The following spring the Prior received the reply attached to the swallow’s leg

‘In Asia, the home of Petrus’.

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Amazing.  What a simple idea.  How did the Prior catch the swallow?  Did he expect a reply? 

From that piece of parchment it was discovered that swallows flew from Germany to Asia. 

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About 1740 a man called Johann Leonard Frisch tied some wool to swallows’ legs. 

He wanted to find out if the same swallow returned to the same nest year after year. 

The following Spring he found out that they do!

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I anticipate the return of the swifts and swallows every Spring and know they return to us from warmer climates.

SOME HARD WORK IS DONE TO DISCOVER MORE ABOUT SWALLOWS

http://birdtablenews.com/2010/09/swallow-recording-and-ringing-in-worcestershire/

Swallows migrating

 

THIS SHOULD HAVE BEEN PUBLISHED IN OCTOBER 2010 – DUE TO AN ERROR IT IS 9 MONTHS LATE.  BUT BETTER LATE THAN NOT AT ALL

Garth has been in touch about swallows migrating.  Really pleased he has seen a good swallow season in West Worcestershire

The young swallows will move south as directed by the genetic chip in their brain, but only a small number of the total get to S. Africa and back. It only needs two to survive to replace their parents should they fail to get back.

It does take them two months to do the whole journey as they feed en-route and might stay in one place for a few days if the weather is not suitable to continue south, so late hatched birds can build up their strength on the way.

Evidence shows that when young swallows return next spring they do not go back to nest where they were hatched but could be in the locality. This then avoids genetic problems. I have had a good season in West Worcestershire with no very late broods to worry about.

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Garth was partly replying to

ALL BUT THREE OF MY SWALLOWS HAVE GONE

Swallows in South Wales

I hope this reaches Garth,
thank you for your report on the  Worcester swallows.it’s fascinating.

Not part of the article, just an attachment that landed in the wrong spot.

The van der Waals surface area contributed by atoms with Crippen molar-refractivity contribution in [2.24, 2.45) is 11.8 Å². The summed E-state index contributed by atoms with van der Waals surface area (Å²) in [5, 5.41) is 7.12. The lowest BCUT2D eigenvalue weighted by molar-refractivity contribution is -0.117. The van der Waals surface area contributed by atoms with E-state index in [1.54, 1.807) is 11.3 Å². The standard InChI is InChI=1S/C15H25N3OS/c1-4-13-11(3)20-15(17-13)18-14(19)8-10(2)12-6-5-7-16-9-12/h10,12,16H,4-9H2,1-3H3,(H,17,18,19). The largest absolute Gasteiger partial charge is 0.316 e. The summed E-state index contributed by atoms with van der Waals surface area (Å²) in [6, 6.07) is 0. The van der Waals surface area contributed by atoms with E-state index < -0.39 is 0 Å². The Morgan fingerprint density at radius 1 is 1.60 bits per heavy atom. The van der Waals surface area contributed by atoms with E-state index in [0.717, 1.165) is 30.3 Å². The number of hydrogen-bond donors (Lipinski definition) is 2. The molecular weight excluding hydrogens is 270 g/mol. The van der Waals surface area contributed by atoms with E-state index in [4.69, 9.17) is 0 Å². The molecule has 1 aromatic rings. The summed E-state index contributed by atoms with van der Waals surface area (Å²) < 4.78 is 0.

After an early arrival, then a slow start to lay, we in S.W.Wales have had a good year.not as good as last year with some brooding 3 times. but better than predicted .

Obviously ,I have no ringing data but our average was 4 chicks. The latest batch was  rather late fledging late Aug.

Is there anywhere I can get more info about your work ?
“best wishes swallow lady”

Swallows in Ontario

Hi Trish
My last baby swallow left yesterday June 22nd./11 They arrived last week in April/11. I was so happy to see them again.

My last sight was 2008 on Northern Ontario where I used to live. Their little house was tacked onto our house so close I would talk to them and watch their goings on.

We now live in Eastern Ont. ( Ottawa ) since 2009. None last year but in a brand new little house and again tacked close to the patio doors thay arrived in late April and just left yesterday.

What a pleasure it was. There were five babies in all and to watch the parents feed and care for them was delightful. Our neighbors came over to see, it was quite a show.

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Ontario!  I think of swallows as only nesting in England which I know is wrong.

How wonderful that people all over the world are interested in swallows.

You’re lucky that you can get so close.  The swallows we’ve had nesting have so many old buildings to choose from we never really know where their nests are.

You must go to the trouble of putting up a swallow nest box. And you’ve reaped the reward by getting so close to them.

Trisha

I wonder what migratory path they will take.

This was a comment on an article   http://birdtablenews.com/2009/05/migration-of-swallows/